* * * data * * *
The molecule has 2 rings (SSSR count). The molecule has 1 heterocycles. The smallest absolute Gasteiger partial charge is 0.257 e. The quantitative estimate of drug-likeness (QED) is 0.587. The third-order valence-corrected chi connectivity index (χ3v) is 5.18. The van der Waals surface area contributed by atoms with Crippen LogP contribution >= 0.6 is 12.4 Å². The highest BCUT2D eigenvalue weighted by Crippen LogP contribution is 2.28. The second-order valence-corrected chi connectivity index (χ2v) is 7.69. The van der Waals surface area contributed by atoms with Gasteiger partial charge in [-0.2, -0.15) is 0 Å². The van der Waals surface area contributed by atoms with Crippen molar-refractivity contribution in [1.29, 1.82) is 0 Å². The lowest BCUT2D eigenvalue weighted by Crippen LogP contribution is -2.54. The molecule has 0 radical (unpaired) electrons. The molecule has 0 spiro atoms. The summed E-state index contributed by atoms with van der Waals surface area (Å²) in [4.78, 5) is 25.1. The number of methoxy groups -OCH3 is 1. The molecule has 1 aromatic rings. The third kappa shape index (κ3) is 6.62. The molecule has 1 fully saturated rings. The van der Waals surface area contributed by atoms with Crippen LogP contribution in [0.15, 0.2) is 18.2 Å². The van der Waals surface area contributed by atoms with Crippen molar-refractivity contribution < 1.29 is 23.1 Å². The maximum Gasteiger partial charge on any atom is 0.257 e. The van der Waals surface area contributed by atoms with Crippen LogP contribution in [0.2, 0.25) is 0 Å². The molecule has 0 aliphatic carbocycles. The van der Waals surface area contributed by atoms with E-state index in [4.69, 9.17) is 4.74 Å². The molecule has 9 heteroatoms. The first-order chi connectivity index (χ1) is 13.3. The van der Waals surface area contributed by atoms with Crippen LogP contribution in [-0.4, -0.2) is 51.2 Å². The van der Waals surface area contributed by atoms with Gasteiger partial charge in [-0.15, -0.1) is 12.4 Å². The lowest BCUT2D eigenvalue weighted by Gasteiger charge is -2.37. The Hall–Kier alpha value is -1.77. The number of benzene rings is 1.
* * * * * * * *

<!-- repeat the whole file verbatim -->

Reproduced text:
The molecule has 2 rings (SSSR count). The molecule has 1 heterocycles. The smallest absolute Gasteiger partial charge is 0.257 e. The quantitative estimate of drug-likeness (QED) is 0.587. The third-order valence-corrected chi connectivity index (χ3v) is 5.18. The van der Waals surface area contributed by atoms with Crippen LogP contribution >= 0.6 is 12.4 Å². The highest BCUT2D eigenvalue weighted by Crippen LogP contribution is 2.28. The second-order valence-corrected chi connectivity index (χ2v) is 7.69. The van der Waals surface area contributed by atoms with Gasteiger partial charge in [-0.2, -0.15) is 0 Å². The van der Waals surface area contributed by atoms with Crippen molar-refractivity contribution in [1.29, 1.82) is 0 Å². The lowest BCUT2D eigenvalue weighted by Crippen LogP contribution is -2.54. The molecule has 0 radical (unpaired) electrons. The molecule has 0 spiro atoms. The summed E-state index contributed by atoms with van der Waals surface area (Å²) in [4.78, 5) is 25.1. The number of methoxy groups -OCH3 is 1. The molecule has 1 aromatic rings. The third kappa shape index (κ3) is 6.62. The molecule has 1 fully saturated rings. The van der Waals surface area contributed by atoms with Crippen LogP contribution in [0.15, 0.2) is 18.2 Å². The van der Waals surface area contributed by atoms with Crippen molar-refractivity contribution < 1.29 is 23.1 Å². The maximum Gasteiger partial charge on any atom is 0.257 e. The van der Waals surface area contributed by atoms with Crippen LogP contribution in [0.2, 0.25) is 0 Å². The molecule has 0 aliphatic carbocycles. The van der Waals surface area contributed by atoms with E-state index in [4.69, 9.17) is 4.74 Å². The molecule has 9 heteroatoms. The first-order chi connectivity index (χ1) is 13.3. The van der Waals surface area contributed by atoms with Crippen LogP contribution in [-0.4, -0.2) is 51.2 Å². The van der Waals surface area contributed by atoms with Gasteiger partial charge in [-0.15, -0.1) is 12.4 Å². The lowest BCUT2D eigenvalue weighted by Gasteiger charge is -2.37. The Hall–Kier alpha value is -1.77. The number of benzene rings is 1.